University of Toronto commemorates Orange Shirt Day, and the National Day for Truth and Reconciliation

On Friday, September 30, to honour the experiences of residential school survivors, the University of Toronto held an Orange Shirt Day and National Day for Truth and Reconciliation Commemoration in the Great Hall at Hart House, attended by over 150 students, librarians, faculty and staff. Many others watched remotely on a YouTube live stream.

 

Both days of recognition—one Indigenous-led and the other established by the federal government—call for remembrance, reflection, and action around the history and devastating legacy of Canada’s Indian Residential School System on Indigenous Peoples and communities. The event was organized by the Office of Indigenous Initiatives in partnership with First Nation’s House, and was sponsored by Hart House, as well as the Orange Shirt Steering Committee which included staff and faculty representatives from across the campuses.

During opening remarks Kelly Hannah-Moffat, Vice President, People Strategy, Equity & Culture,  acknowledged “the profound and lasting damage that Canadian residential schools inflicted on Indigenous children, their families, and the generations that followed them.” She also reaffirmed the University’s steadfast commitment to implementing the University of Toronto’s 34 Calls to Action, identified by Answering the Call: Wecheehetowin, the final report of the Steering Committee for U of T’s response to the Truth and Reconciliation Commission (TRC) of Canada   five years ago.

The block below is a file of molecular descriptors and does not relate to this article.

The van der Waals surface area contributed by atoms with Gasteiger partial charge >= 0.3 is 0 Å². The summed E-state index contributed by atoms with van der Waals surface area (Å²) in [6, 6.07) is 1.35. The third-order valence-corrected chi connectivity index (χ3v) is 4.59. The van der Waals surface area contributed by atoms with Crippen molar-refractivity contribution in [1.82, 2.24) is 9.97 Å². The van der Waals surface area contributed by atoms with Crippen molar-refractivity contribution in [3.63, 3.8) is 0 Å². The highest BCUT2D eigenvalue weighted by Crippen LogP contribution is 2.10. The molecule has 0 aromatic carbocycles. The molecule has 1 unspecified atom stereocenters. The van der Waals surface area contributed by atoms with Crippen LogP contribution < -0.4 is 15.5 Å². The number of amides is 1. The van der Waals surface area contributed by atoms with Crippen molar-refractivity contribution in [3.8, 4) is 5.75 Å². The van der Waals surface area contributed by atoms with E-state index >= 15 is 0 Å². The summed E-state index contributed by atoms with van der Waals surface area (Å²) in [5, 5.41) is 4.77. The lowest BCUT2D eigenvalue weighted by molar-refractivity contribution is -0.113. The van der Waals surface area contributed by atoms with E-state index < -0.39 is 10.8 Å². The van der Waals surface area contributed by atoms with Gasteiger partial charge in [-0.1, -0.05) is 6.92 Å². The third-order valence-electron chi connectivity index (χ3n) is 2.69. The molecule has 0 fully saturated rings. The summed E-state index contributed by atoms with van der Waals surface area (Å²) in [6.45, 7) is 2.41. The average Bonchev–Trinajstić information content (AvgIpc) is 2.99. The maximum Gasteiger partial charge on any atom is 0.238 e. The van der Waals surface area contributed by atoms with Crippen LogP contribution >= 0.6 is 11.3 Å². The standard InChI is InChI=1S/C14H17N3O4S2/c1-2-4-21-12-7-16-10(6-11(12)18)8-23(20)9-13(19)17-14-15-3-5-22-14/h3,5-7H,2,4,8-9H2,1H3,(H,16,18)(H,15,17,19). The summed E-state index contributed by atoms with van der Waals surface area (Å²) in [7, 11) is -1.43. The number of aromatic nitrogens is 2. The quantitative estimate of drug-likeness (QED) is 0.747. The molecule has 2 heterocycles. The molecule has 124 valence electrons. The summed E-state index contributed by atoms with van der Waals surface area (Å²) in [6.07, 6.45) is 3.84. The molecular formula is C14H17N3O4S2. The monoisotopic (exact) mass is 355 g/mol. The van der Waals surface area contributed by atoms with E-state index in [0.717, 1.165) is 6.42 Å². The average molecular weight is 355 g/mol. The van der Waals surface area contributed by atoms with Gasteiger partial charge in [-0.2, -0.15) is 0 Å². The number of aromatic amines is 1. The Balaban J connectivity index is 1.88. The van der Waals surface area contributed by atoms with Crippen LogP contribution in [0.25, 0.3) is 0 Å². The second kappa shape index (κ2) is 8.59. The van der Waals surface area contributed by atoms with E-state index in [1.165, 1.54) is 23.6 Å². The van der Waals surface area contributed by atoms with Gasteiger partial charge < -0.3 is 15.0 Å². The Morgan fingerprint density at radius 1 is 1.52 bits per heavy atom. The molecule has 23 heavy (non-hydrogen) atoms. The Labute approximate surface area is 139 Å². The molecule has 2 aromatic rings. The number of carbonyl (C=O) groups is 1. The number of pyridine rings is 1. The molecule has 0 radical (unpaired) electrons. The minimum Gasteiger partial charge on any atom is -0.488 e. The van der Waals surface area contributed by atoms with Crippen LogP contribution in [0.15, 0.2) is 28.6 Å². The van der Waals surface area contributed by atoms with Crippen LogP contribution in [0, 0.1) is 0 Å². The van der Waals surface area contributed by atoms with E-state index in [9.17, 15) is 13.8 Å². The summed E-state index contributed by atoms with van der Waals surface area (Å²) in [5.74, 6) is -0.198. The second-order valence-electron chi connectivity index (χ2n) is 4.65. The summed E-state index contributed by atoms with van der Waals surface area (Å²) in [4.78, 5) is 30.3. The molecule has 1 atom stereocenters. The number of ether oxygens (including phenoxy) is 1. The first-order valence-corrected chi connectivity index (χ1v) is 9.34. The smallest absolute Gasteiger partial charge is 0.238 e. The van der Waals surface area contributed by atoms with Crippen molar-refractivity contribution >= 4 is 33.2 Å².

Alex Gillespie, Vice President & Principal, U of T Mississauga, then shared a Land Acknowledgement which spoke to the Indigenous history of the land upon which U of T resides and the “responsibilities embedded in the living history of this place.”

Introduced by Giselle Del Valle, an Indigenous second-year psychological health sciences student at U of T Scarborough, the keynote address was given by Brenda Wastasecoot, Assistant Professor, Centre for Indigenous Studies.

In this poignant and emotional presentation, Wastasecoot used a memory map from her doctoral thesis, “The Nikis Story is the Story of Canada: Reflecting on the Impacts of the Indian Residential Schools”, to tell the story of her family’s home and history in Churchill, Manitoba.

The youngest of 11 siblings, Wasteasecoot was the only one not to attend residential school after the federal government granted the provinces the power to make residential schools no longer compulsory. Wastasecoot described how she, her cousins and peers would wave their siblings goodbye at the train station, and then be left to contend with the poverty, alcoholism and violence, especially towards women, that were the aftermath of the residential school system. She recounted the “struggle to feel worthy of respect and kindness,” and her childhood feelings of hopelessness in the face of such unrelenting adversity.

In response to questions from attendees,  Wastasecoot also spoke to the importance of Indigenous advocates in academia, such as the late Lee Maracle, and of services such as First Nations House Indigenous Student Services at U of T, which can help Indigenous students who may be struggling to adapt to the university system. “When you come to First Nations House”, she said, “you’re going to come home – to your people and your family.”

John Monahan, Warden of Hart House, concluded the event by asking the U of T community to reflect on how it can continue to “counter the weight of history with the light of justice, compassion and kindness.”